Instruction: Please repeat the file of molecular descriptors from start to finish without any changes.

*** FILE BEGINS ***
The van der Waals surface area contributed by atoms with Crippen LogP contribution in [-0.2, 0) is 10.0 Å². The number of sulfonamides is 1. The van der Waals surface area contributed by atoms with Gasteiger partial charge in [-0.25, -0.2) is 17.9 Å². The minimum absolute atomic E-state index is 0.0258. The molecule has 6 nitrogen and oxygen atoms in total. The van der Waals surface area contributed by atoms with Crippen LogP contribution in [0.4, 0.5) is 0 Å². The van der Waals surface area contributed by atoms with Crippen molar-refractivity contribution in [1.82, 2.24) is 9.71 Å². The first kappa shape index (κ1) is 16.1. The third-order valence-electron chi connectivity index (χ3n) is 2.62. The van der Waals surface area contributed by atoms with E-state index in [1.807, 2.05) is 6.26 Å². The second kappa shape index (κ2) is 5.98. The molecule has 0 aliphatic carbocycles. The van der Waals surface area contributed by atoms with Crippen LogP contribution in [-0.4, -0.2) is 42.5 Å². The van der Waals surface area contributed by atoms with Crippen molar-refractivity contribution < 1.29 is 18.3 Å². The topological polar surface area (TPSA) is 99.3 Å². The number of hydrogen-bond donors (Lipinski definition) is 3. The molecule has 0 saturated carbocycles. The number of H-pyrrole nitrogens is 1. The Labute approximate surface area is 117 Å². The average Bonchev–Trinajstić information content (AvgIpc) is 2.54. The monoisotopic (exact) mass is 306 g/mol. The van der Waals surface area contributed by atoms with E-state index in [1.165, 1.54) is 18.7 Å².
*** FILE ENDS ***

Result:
The van der Waals surface area contributed by atoms with Crippen LogP contribution in [-0.2, 0) is 10.0 Å². The number of sulfonamides is 1. The van der Waals surface area contributed by atoms with Gasteiger partial charge in [-0.25, -0.2) is 17.9 Å². The minimum absolute atomic E-state index is 0.0258. The molecule has 6 nitrogen and oxygen atoms in total. The van der Waals surface area contributed by atoms with Crippen LogP contribution in [0.4, 0.5) is 0 Å². The van der Waals surface area contributed by atoms with Crippen molar-refractivity contribution in [1.82, 2.24) is 9.71 Å². The first kappa shape index (κ1) is 16.1. The third-order valence-electron chi connectivity index (χ3n) is 2.62. The van der Waals surface area contributed by atoms with E-state index in [1.807, 2.05) is 6.26 Å². The second kappa shape index (κ2) is 5.98. The molecule has 0 aliphatic carbocycles. The van der Waals surface area contributed by atoms with Crippen LogP contribution in [-0.4, -0.2) is 42.5 Å². The van der Waals surface area contributed by atoms with Crippen molar-refractivity contribution < 1.29 is 18.3 Å². The topological polar surface area (TPSA) is 99.3 Å². The number of hydrogen-bond donors (Lipinski definition) is 3. The molecule has 0 saturated carbocycles. The number of H-pyrrole nitrogens is 1. The Labute approximate surface area is 117 Å². The average Bonchev–Trinajstić information content (AvgIpc) is 2.54. The monoisotopic (exact) mass is 306 g/mol. The van der Waals surface area contributed by atoms with E-state index in [1.165, 1.54) is 18.7 Å².